In other words, these adapters not only let you use lenses from your old SLR system with a new DSLR that has a different mount, but also let you use optics that may not be available in mounts for your camera.

This small piece of accessory can bring down your investment on a lens systems drastically. In other words, these adapters not only let you use lenses from your old SLR system with a new DSLR that has a different mount, but also let you use optics that may not be available in mounts for your camera. They also expand the range of lenses available for brand new cameras. Nevertheless, with modern digital cameras, you should keep in mind the format (the size of the sensor, which acts as the film) for which the lens was meant. Lenses designed for Four Thirds System DSLRs, for instance, would vignette on APSC or full-frame DSLRs or 35mm SLRs, because their image-circle diameter is too small to cover the larger image formats. Mostly, adapters aren't available to attach smaller-format lenses to Iarger-format cameras. Also, think about connectivity. Canon EF lenses use electronic diaphragms, so you can't change the aperture when an adapter ring disconnects the electronic linkage between lens and camera body. This and the EOS system's flange back distance (the distance between the lens mount and the image plane) which is slightly' shorter than that of other DSLRs-is why you don't find adapters to connect EOS lenses to other DSLRs. If the Iens was designed for a shorter distance than that of the camera body, the lens won't focus out to infinity, although you can use it for close-up photography. Ideally, consult your authorised distributor to make sure the adapter will work with the lens-and-camera combination you are using or you want to use.

Know About Image Stabilisation

In digital technique, by this in-camera image stabilisation system, you do not need a tripod in most cases. Canon was the first to offer stabilised lenses when it introduced the EF 75-300mm f /14-5.6 IS USM zoom for its EOS cameras. The "IS" means the lens contains an optical Image

Stabiliser-a system of sensors that detects camera shakes (jerks) and a group of lens elements that moves to counter it. As a result, users could get sharp pictures two shutter speeds slower than possible without stabilisation. For example, you could get pictures at 1/50 second that were as sharp as shots taken at 1/200 second without stabilisation.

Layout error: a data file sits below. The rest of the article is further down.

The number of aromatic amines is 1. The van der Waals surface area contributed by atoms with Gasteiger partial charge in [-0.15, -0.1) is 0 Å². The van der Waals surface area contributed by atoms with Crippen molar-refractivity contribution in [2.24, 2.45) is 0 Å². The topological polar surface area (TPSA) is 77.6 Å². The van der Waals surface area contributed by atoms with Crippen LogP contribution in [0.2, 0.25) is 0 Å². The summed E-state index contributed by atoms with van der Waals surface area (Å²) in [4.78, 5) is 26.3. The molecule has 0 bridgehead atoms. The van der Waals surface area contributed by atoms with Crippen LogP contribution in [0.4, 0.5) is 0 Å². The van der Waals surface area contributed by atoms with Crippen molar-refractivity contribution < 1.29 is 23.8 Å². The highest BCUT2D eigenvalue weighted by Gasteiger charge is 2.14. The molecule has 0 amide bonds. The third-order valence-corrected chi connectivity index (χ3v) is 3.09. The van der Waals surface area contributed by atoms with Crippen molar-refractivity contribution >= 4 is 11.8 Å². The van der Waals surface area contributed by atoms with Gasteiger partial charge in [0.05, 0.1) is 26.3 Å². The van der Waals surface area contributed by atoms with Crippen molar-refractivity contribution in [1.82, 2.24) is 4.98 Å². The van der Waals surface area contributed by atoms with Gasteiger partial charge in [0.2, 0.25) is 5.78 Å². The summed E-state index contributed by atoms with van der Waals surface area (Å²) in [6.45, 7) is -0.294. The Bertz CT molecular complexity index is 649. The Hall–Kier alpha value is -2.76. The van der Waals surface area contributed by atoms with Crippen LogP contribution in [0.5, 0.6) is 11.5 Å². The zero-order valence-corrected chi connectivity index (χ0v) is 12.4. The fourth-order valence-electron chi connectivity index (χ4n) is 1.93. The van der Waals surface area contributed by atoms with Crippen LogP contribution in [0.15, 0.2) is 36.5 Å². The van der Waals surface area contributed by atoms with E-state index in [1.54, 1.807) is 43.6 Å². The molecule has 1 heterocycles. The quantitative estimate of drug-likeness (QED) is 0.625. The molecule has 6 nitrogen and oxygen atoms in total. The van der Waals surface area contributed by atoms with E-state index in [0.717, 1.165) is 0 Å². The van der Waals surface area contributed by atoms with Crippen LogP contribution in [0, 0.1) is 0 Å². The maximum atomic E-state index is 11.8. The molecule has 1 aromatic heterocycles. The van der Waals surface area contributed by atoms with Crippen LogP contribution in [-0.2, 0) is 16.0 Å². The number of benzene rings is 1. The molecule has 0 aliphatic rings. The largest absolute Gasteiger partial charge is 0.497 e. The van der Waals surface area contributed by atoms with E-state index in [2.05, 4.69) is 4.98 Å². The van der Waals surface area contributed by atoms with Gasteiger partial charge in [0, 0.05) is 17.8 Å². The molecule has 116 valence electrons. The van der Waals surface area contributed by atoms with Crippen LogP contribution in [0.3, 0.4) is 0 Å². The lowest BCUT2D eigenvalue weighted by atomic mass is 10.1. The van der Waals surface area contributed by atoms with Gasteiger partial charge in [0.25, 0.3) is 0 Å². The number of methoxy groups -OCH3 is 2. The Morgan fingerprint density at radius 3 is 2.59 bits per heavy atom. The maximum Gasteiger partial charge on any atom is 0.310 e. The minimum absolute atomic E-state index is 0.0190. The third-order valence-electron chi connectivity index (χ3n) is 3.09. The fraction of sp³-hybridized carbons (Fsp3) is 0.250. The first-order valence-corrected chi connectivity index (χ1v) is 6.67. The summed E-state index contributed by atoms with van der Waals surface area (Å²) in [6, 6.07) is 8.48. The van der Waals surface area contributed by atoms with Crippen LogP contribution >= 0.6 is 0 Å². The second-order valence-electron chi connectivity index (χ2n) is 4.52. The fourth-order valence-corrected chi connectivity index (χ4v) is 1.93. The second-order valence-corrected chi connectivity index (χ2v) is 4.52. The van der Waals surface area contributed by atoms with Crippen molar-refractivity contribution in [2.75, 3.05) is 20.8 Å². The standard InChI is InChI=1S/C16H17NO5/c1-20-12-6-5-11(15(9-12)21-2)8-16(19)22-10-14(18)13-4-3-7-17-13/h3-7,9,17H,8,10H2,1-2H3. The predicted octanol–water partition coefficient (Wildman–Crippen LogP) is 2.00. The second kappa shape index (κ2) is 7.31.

Modern IS lenses have doubled that to four shutter speeds. It's important to note, however, that with any handheld shooting-with or without stabilisation-how slow you can shoot depends partly on your skill, as well as the shutter speed and the focal length in use. Canon followed with more IS lenses and now offers around 25 of them. Nikon was next to introduce its VR (Vibration Reduction) lenses, with similar effects. Recently, Sigma introduced a series of OS (Optical Stabiliser) lenses and Tamron has its VC (Vibration Compensation) lenses. All of these lenses mean you can shoot sharper images handheld.

Follow these tips: It takes the stabilisation system a moment to detect shake and stabilise the image, so depress the shutter button half-way to activate the system, then wait for it to do its act before fully depressing the button to finally take the shot. Earlier, stabilised lens models could take a second or more to stabilise the image; newer ones are faster. With a stabilised lens, you can see in the viewfinder when the image has stabilised. With in-camera sensor-shift stabilisation, there's an indicator that lets you know when the system is functioning. If you use Live-View mode, you can see on the LCD monitor when the image is stable, with both in-lens and in camera stabilisation systems. You can switch the stabilisation system, on or off, whether in-lens or in camera.

Since the system does draw power, it will drain the battery quickly. Frankly, this is not a problem if you keep extra batteries. If you use a lens with stabilisation on a camera body with stabilisation, switch one or the other system off; don't try to use both in body sensor-shift stabilisation and in-lens optical stabilisation simultaneously.